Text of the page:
Kevin Savino-Riker, "Tough Jobs vs. Iron Gates". This is supremely listenable, a great tune, and a great concept. It's awesome that both characters are cast in the role of villain and hero simultaneously. In the end I didn't vote for it because it stretches the definition of super-hero and super-villain too far. Other people met the challenge more squarely.
Denise Hudson, "Invisible Girl". I think this is a gorgeous tune, and Denise absolutely hit the concept of "Invisible Girl" squarely on the head. What's more, I love it because it's the answer to a Question I had posed earlier in the week... "Flight or Invisibility?". Denise takes us on a tour of the Invisible Girl's psyche, and fully deserves a vote. But I have only three.
Bram Tant, "Kebab Shop". This is hands-down the best song Bram has ever submitted in competition. I really, really love it. REALLY. I was [this close] to voting for it, but did not simply because his villain, while creative and astoundingly original, is a little too close to reality, and a little too subtle in his operation. A super-villain is best when larger-than-life; I get the feeling that Bram's villain may actually be operating in any major city at this very moment.
Sara Parsons, "Starlite (Ballad for a Noble Steed)". This is arguably the most surprising, right-out-of-left-field submission. I would have never considered Rainbow Brite's horse as a topic! But you know what? It works! And it squarely meets the challenge! And as always, Sara's execution of the concept is superb, with her melt-your-heart voice used to full effect. But I only have three votes.
The same goes for Godz Poodlz' "The Human Bomb". I'm a huge Poodlz fan, and I wish I could vote for them every time, but I just can't.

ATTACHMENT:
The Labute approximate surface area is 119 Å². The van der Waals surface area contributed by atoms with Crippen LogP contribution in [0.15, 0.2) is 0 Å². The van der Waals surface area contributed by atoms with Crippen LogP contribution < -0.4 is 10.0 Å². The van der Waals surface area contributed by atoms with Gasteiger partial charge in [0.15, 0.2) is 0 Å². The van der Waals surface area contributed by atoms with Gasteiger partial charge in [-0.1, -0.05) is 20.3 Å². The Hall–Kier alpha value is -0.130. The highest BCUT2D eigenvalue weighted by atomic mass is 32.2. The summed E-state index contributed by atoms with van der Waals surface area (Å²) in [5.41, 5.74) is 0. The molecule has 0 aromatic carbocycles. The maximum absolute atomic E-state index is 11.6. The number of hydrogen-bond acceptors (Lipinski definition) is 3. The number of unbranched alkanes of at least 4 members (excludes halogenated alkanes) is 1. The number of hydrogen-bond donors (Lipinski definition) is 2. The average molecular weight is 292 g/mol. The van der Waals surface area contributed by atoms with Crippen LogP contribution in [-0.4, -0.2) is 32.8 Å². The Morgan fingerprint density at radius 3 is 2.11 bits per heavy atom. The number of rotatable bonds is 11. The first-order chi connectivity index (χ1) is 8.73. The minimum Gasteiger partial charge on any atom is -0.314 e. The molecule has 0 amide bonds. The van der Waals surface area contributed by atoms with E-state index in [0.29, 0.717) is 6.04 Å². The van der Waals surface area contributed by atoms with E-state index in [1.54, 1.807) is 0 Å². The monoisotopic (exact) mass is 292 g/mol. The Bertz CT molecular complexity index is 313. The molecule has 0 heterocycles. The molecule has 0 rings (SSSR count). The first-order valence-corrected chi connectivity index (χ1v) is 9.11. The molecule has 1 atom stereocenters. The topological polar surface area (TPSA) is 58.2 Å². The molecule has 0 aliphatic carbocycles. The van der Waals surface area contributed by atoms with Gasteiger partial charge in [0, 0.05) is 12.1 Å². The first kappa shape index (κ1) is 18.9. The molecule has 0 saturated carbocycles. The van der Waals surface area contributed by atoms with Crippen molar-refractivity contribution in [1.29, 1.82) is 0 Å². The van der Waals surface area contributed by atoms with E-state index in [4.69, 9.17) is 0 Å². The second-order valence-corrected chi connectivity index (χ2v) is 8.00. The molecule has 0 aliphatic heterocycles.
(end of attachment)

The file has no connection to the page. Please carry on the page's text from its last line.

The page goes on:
So having mentioned five stand-outs that I couldn't vote for, here are my votes:
Caleb Hines, "Clockwork Man". Caleb spins a Victorian gaslight fantasy that draws you in from the very first peel of Big Ben in the superbly orchestrated introduction. Though he was built by a mad inventor to protect humanity, Clockwork Man was built without a heart. As a result he will dispassionately dispense with the life of an individual to save a city. You can't argue with numbers. This is original, shocking, well-executed steampunk fun. I'm still geeking out over it.
Ryan Welton, "Underdog Blues". Ryan gave us one of the very few entries based on an established superhero, and he did it with panache. This is a really fun, catchy tune which has already found a home on my MP3 player. Ryan met the challenge squarely and competently with not a hint of grey area. He just did a really, really good job, and that deserves to be rewarded.
Edric Haleen, "A Letter to Humanity". "Method actors" are a dime a dozen. Edric is only "method musician" I know of. In the week leading up to the listening party, Edric manipulated the expectations of the audience in Artifiction chat, the better to showcase the signature "big reveal" in this song. He actually posted a scan of the "actual" Letter to Humanity as his lyric sheet as a "feelie" reminiscent of the old Infocom adventure games. He is an entertainer par excellence, and I don't think he's ever gotten the kind of response he deserved in Song Fu. But, judging this song purely on its own merits, and pointedly ignoring the drama, I couldn't avoid the conclusion that it still deserves my vote. Edric has orchestrated a string accompaniment, a soaring tune, and meticulously crafted lyrics to take you exactly where he wants you to be emotionally. This is simply a great song. A lot of thought went into it, as you can read here.
Voting is open until June 29, 2010, 11:59 pm EDT. If you haven't already, please go to http://spintunes.blogspot.com, listen to the entries, and cast your votes now.